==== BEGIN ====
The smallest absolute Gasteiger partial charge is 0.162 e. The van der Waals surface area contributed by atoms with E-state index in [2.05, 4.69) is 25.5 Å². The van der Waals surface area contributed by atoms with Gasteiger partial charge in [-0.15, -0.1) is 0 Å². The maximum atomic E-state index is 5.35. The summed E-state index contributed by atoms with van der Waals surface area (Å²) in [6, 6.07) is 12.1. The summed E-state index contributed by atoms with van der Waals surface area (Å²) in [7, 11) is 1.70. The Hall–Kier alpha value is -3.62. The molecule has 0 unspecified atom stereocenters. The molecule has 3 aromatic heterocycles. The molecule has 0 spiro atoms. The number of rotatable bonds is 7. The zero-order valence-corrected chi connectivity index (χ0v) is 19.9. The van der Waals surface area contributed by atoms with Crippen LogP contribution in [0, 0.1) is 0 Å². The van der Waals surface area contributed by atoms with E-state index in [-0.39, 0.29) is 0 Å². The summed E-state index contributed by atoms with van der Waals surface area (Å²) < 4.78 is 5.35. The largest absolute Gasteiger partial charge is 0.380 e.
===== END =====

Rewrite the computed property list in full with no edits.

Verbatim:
The smallest absolute Gasteiger partial charge is 0.162 e. The van der Waals surface area contributed by atoms with E-state index in [2.05, 4.69) is 25.5 Å². The van der Waals surface area contributed by atoms with Gasteiger partial charge in [-0.15, -0.1) is 0 Å². The maximum atomic E-state index is 5.35. The summed E-state index contributed by atoms with van der Waals surface area (Å²) in [6, 6.07) is 12.1. The summed E-state index contributed by atoms with van der Waals surface area (Å²) in [7, 11) is 1.70. The Hall–Kier alpha value is -3.62. The molecule has 0 unspecified atom stereocenters. The molecule has 3 aromatic heterocycles. The molecule has 0 spiro atoms. The number of rotatable bonds is 7. The zero-order valence-corrected chi connectivity index (χ0v) is 19.9. The van der Waals surface area contributed by atoms with Crippen LogP contribution in [0, 0.1) is 0 Å². The van der Waals surface area contributed by atoms with E-state index in [-0.39, 0.29) is 0 Å². The summed E-state index contributed by atoms with van der Waals surface area (Å²) < 4.78 is 5.35. The largest absolute Gasteiger partial charge is 0.380 e.